IISc takes up research on jewels with in-built sensors

How would you like it if a sensor in your diamond ring or locket, could at the press of a button, open a car garage, get your cellphone to play music or even measure pulse rate?This may soon be a reality as research on jewels with in-built sensors and cognitive capabilities, is being undertaken by IISc’s Robert Bosch Centre for Cyber-Physical Systems. The project, first taken up by the Centre for Product Design and Manufacturing (CPDM), aims to build a collection of jewels with sensing capabilities. “For instance, with just the press of a button on a ring or locket, say made of diamond, one can put a mobile phone into silent or ringing mode. The ring and locket can also get your cell phone to play music, which can also come in handy when searching for one’s misplaced mobile,” scholars at the Robert Bosch Centre said.

There is also a health function that the piece of jewellery can perform. The person who wears it can get his or her pulse rate measured. There can also be exchange of contact information when two persons shake hands, possible when both persons wear a similar piece of jewellery with an in-built sensor. This was demonstrated under the Master of Design (MDES) research programme.

There are other popular functions that jewellery with sensors can perform, such as opening a car garage, switching on music, TV and DVD systems. Then there is the recognition of movement, very similar to the sixth sense technology, made famous by MIT graduate Pranav Mistry. This project was premised on the belief that wearable computing and digital information could act in addition to the five traditional senses. The device has also been described as a name for extra information supplied by a wearable computer, like the device Mistry had built - “WuW” (Wear your World). Going by this, the diamond with a sensor can act as the sixth sense.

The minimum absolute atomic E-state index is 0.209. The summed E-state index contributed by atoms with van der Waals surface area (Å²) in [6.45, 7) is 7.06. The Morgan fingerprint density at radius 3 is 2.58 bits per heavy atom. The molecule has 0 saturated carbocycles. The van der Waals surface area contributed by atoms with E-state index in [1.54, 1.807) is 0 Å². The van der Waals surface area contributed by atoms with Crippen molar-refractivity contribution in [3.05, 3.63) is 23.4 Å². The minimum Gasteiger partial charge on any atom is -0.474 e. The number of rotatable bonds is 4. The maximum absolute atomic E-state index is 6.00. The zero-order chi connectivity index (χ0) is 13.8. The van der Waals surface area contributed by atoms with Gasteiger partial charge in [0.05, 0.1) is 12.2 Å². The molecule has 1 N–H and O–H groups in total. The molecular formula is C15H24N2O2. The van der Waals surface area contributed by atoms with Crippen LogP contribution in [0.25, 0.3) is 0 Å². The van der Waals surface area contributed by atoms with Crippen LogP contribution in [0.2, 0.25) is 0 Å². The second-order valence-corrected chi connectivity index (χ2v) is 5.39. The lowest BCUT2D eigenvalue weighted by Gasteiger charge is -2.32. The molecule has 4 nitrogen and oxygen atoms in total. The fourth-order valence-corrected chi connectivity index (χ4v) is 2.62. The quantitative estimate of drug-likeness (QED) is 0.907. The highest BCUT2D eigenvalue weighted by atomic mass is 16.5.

The sixth sense technology works with a pocket projector, mirror and a camera, all contained in a head-mounted, handheld or pendant-like, wearable device.
The projector and the camera are connected to a mobile computing device in the user’s pocket. The projector projects visual information, enabling surfaces, walls and physical objects around us to be used as interfaces. The camera recognises and tracks users' hand gestures and a software program processes the video stream data captured by the camera and tracks the locations of the coloured markers at the tips of the user’s fingers, which are interpreted as gestures. Once done, one can interpret messages that are being conveyed by gestures.

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